Provisions for bad loans dropped to $785m in the third quarter compared with $3.8bn in the previous quarter. The average analyst forecast was for $2bn in provisions for the third quarter.

The lender said it expected total loan losses to be closer to the lower end of the $8-13bn range it had earlier forecast for the whole year.

“This latest guidance, which continues to be subject to a high degree of uncertainty due to Covid-19 and geopolitical tensions, assumes that the likelihood of further significant deterioration in the current economic outlook is low,” the bank said.

The slower rate of new provisions in the third quarter came as the global economy tentatively reopened from strict lockdowns prompted by the pandemic.

This matched the trend last week at Barclays, which set aside an additional £608m, substantially lower than the £3.7bn reserved in the first six months of the year.

HSBC revenue fell by 11 per cent year on year to $11.9bn in the third quarter.

HSBC’s shares have plunged by more than 40 per cent this year as the lender struggles with the combined challenges of coronavirus, a UK regulatory ban on dividends, ultra-low interest rates and a confrontation between China and the west over Hong Kong, its most important market.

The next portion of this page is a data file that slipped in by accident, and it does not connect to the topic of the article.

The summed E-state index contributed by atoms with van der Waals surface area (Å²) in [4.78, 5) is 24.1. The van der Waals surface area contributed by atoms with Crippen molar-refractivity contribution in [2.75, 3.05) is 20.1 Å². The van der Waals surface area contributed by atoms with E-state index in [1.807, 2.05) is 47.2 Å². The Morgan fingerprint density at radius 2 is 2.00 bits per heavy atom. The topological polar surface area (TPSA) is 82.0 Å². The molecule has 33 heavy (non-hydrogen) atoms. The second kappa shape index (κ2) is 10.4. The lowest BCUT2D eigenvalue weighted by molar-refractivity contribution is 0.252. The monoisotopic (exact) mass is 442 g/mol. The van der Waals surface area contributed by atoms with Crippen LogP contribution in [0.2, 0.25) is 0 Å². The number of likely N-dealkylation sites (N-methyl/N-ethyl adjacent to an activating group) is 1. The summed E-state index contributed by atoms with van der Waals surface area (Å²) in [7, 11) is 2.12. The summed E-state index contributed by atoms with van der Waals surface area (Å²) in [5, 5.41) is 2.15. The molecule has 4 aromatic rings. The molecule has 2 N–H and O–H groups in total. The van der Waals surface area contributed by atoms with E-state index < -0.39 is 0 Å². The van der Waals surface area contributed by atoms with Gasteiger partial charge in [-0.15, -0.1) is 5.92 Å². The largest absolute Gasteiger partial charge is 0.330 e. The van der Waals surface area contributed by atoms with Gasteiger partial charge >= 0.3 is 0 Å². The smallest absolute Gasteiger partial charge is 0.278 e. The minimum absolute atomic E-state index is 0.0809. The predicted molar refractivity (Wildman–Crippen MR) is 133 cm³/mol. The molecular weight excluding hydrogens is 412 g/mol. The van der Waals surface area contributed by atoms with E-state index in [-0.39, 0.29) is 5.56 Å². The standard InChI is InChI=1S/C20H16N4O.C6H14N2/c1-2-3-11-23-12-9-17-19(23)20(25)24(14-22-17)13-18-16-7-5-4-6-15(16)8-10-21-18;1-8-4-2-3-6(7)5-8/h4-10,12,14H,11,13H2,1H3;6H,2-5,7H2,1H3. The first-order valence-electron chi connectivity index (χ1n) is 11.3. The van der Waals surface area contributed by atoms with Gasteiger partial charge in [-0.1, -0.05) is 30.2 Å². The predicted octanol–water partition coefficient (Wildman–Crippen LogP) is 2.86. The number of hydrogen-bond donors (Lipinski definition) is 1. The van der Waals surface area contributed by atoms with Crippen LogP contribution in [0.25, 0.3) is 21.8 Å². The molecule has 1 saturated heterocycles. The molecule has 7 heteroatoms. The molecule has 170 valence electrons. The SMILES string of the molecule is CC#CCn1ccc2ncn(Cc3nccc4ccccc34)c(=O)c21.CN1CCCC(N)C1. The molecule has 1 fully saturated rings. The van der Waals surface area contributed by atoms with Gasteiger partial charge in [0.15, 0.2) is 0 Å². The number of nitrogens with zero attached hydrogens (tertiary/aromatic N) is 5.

The bank said it expected to further cut costs. It would look to lower its original $31bn target for its annual cost base for 2022, adding it would release a “detailed and updated” transformation plan when it published its full-year results.

Mark Tucker, chairman, and Mr Quinn are re-evaluating a strategy unveiled only in February, preparing deeper cuts and exploring the sale of persistently underperforming businesses, such as its US retail arm, the FT has reported.

Mr Quinn said on Tuesday that the smaller fall in profits before tax for the quarter was in part due to the lower expected loan losses and “continued good cost management”. 

HSBC said it expected to increase investment in Asia due to the region’s economies “rebounding strongly” from the pandemic. The bank said it would provide an update on the future of its French and US operations in February 2021.

The bank highlighted the passage of a national security law and US sanctions on 11 Hong Kong officials under a list of risks to its operations. The US has threatened secondary sanctions on financial institutions which fail to cut ties with the officials.

“The financial impact to the group of geopolitical risks in Asia is heightened due to the strategic importance of the region, and Hong Kong in particular, in terms of profitability and prospects for growth,” HSBC said.